Ensuring Generic Means Safe in Medication Choice

Generic drugs on a shelf in a pharmacy

February 20, 2018

AUBURN, Alabama – Nine out of every 10 prescriptions filled in the United States are for generic drugs, totaling roughly 3.9 billion prescriptions per year. While generics offer a less expensive option, researchers at the Harrison School of Pharmacy are investigating the safety of generic drugs, specifically when prescribed to special populations such as women, children, and older adults with multiple conditions.

Dr. Jingjing Qian, assistant professor in the Harrison School of Pharmacy’s Department of Health Outcomes Research and Policy, has received more than $1.15 million in funding from the Food and Drug Administration over the last three years to investigate generic drug safety.

The generic drug market continues to grow, increasing from 19% of total drug spending in 2006 to 26% of total drug spending in 2016. With the increased prevalence, Qian wants to ensure the drugs are just as safe and effective as the name brands, particularly when distributed to people who may be more vulnerable.

“With the increased presence of generic medicines on the market, the need exists to ensure the safety and effectiveness of the generic drugs,” said Qian. “In addition, the generic drug approval process is not universal to everyone, especially when it applies to special populations such as women, children, and older adults with multiple chronic conditions.”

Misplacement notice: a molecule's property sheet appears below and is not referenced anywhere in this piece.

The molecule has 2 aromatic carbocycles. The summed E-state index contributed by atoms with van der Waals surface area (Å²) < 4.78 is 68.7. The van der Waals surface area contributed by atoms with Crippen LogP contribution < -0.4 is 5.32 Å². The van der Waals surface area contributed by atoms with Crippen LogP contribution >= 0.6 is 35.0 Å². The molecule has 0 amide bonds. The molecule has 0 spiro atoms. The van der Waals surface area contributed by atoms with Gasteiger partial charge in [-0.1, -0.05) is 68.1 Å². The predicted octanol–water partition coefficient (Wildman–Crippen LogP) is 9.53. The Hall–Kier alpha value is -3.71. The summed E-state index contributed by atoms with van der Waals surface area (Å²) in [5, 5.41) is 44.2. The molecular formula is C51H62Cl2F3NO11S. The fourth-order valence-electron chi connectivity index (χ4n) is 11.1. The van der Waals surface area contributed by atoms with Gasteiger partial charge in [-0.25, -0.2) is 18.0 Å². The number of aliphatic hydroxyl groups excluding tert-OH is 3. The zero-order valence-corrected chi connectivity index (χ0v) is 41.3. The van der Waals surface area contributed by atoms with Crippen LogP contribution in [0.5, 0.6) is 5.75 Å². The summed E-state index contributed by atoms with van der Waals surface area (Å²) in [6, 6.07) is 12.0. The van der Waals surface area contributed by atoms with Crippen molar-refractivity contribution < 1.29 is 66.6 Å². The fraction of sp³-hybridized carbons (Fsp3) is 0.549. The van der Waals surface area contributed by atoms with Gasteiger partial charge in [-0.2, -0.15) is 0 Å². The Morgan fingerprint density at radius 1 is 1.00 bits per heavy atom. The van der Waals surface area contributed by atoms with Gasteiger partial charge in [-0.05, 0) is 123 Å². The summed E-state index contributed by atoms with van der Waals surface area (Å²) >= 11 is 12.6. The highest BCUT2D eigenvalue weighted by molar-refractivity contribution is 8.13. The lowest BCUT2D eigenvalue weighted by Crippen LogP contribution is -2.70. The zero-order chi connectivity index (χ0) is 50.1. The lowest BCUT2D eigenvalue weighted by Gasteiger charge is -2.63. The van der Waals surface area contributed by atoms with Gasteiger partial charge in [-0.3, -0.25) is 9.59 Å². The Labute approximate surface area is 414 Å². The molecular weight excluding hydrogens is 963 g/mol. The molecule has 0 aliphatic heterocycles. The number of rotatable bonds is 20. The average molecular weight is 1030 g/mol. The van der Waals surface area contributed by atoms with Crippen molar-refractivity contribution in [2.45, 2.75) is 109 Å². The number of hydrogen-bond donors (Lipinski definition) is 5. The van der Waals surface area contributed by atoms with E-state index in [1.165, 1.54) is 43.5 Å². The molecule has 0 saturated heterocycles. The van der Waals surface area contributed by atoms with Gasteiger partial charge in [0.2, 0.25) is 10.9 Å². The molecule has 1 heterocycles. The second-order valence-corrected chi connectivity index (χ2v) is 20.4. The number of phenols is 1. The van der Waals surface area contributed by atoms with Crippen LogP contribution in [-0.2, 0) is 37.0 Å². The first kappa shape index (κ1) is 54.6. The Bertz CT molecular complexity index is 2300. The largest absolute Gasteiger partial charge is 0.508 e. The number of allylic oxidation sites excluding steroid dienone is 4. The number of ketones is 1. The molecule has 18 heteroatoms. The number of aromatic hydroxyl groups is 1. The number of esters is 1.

When drug studies are being conducted, one of the main factors studied is bioequivalence, a process by which drugs are assed on their general equivalence to each other. Bioequivalence studies that compare a name-brand drug to a generic typically are conducted in healthy adult volunteers and occasionally are conducted in patients. Some populations have unique physical, biological, and physiological considerations that are not reflected by healthy volunteers or by the typical patient for whom a drug is indicated.

“Mixed evidence of the appropriateness of generic substitution and adverse events associated with generic drugs calls attention to the safety and efficacy profiles of generic drugs,” said Qian. “Furthermore, there is a scarce amount of evidence on barriers to and patterns of generic substitution in special populations whose experiences with a drug are not represented by those in whom bioequivalence studies are conducted.”

For these reasons, it is important to identify research needs, monitor, and improve generic drug substitution in special populations (i.e., pediatric patients, older adults who take multiple medications, women, racial/ethnic minorities, individuals with impaired kidney or liver function, and individuals residing in different geographic regions/settings).

“From the literature and medical guideline reviews, we have found that physical characteristics such as taste and smell of certain generic drugs and concerns of increased adverse events may influence generic drug substitution among patients,” said Qian. “Additionally, some medical guidelines disagree with generic substitution without physician and patient approval consent due to the risk of adverse or compromised clinical outcomes. Our analysis using large administrative claims data also found different generic substitution and switch patterns in subgroup populations by age, sex, and race and ethnicity among Medicare beneficiaries.”